Yeah, I feel like I’m selling human ingenuity and problem-solving short, but it seems like the best we’re gonna get here is (as with gender and political party affiliation) a list of the most likely suspects topped off with “Other.” There’s always going to be that one person who says “No, stupid game, clearly I sent him off to the murder camp because I know that is where they are keeping the time machine, and he can find it and go back and stop the murder camp from ever having been built. What do you mean, there’s not a time machine in this game? Don’t tell me you swallowed their murderganda!” I feel like that one person might just have to learn to live with a vague sense of dissatisfaction every time he consumes media.

  4. I don’t believe there can ever be a true moral choice in games that makes any difference to the player. One of the aspects of games that has always been enchanting is the “do-over” aspect! If we make a stupid error and Pac-Man dies we can start afresh. Without real consequences, a choice becomes a “game”. That is, choices just add a novelty aspect to a game, so when we play through to the end we can start over making different choices, and see what happens.

  5. Just an observation from the peanut gallery, but I can’t remember playing a game where the reward/ending for being a little good or a little bad was preferable to being a paragon of virtue / satan incarnate.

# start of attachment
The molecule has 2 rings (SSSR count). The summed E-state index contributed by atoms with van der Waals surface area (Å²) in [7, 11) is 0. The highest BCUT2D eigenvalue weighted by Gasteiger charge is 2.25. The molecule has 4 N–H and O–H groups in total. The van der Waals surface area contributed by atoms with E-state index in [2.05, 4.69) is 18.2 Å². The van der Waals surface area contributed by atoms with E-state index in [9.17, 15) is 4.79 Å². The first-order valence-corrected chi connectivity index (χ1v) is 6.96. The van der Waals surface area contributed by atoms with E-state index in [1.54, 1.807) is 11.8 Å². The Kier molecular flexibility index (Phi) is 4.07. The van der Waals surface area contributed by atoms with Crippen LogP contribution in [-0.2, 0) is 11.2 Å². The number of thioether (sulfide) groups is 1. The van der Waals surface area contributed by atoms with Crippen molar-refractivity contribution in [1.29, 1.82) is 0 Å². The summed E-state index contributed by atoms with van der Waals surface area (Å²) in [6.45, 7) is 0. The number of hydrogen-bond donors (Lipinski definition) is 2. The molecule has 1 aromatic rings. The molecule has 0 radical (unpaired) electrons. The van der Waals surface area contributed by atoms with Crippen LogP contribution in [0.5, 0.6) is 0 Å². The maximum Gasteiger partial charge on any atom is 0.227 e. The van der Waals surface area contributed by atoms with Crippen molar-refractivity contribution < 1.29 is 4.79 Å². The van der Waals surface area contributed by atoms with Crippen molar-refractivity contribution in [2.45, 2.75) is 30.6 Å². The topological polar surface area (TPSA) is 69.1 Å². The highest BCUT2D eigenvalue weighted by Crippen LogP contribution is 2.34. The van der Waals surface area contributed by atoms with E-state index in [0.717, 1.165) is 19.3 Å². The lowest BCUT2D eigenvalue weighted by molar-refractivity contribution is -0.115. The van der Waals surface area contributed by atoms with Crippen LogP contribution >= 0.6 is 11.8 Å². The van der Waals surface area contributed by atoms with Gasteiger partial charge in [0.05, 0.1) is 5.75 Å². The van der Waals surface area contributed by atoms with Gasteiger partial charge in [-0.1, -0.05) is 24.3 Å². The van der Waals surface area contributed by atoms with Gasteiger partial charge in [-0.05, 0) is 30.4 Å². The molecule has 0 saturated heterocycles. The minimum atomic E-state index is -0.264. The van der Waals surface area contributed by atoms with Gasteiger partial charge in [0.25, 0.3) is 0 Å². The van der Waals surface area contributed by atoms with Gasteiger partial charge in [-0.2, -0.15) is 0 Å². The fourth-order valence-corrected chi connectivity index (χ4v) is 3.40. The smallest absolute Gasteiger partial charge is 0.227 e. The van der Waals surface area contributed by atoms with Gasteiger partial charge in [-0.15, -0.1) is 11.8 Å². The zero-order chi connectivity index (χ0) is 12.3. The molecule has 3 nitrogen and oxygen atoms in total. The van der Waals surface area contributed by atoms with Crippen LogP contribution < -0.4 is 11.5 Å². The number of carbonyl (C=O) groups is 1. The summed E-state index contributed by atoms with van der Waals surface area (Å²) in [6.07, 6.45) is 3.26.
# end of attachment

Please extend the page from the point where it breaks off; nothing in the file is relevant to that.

Take Bioshock, if you are going to make the “bad” decision, even once, the “good” end is sealed off and vice versa. In fact, waffling back and forth quickly costs you the best items in game while limiting the usefulness of being bad.

    Games that reward staying neutral usually are both silly (Feeding 3 orphans offsets killing the fourth) and require a suspension-of-disbelief breaking amount of effort to maintain.

    The problem is short term vs. long term rewards. If LT goals are present, players will ignore the ST to get the LT result desired or, if no LT goals are present, players act in an erratic manner to maximize the benefit of ST effects.

    The only “solution” to this situation that I have ever seen work is to hide the possibility of LT effects from decisions.

    Using the example above, if I am stopped when I move to pick up the knife, it forces a moral decision, but most gamers will just assume the act of asking is a Chekov’s gun and the decision to take or not take the knife will come into play in the third act, a tacit acknowledgement that the game has LT effects, and the gamer will adapt their play accordingly. An alternate solution would be to comment as the player reaches for the knife and use that as an excuse to end the scene before they can pick it up (the MiBs grumble at you for wasting their time and that you won’t need to cook for yourself where they’re going). That way the player is tipped off that a moral choice has been made, but not in such a manner that their nose is rubbed in it.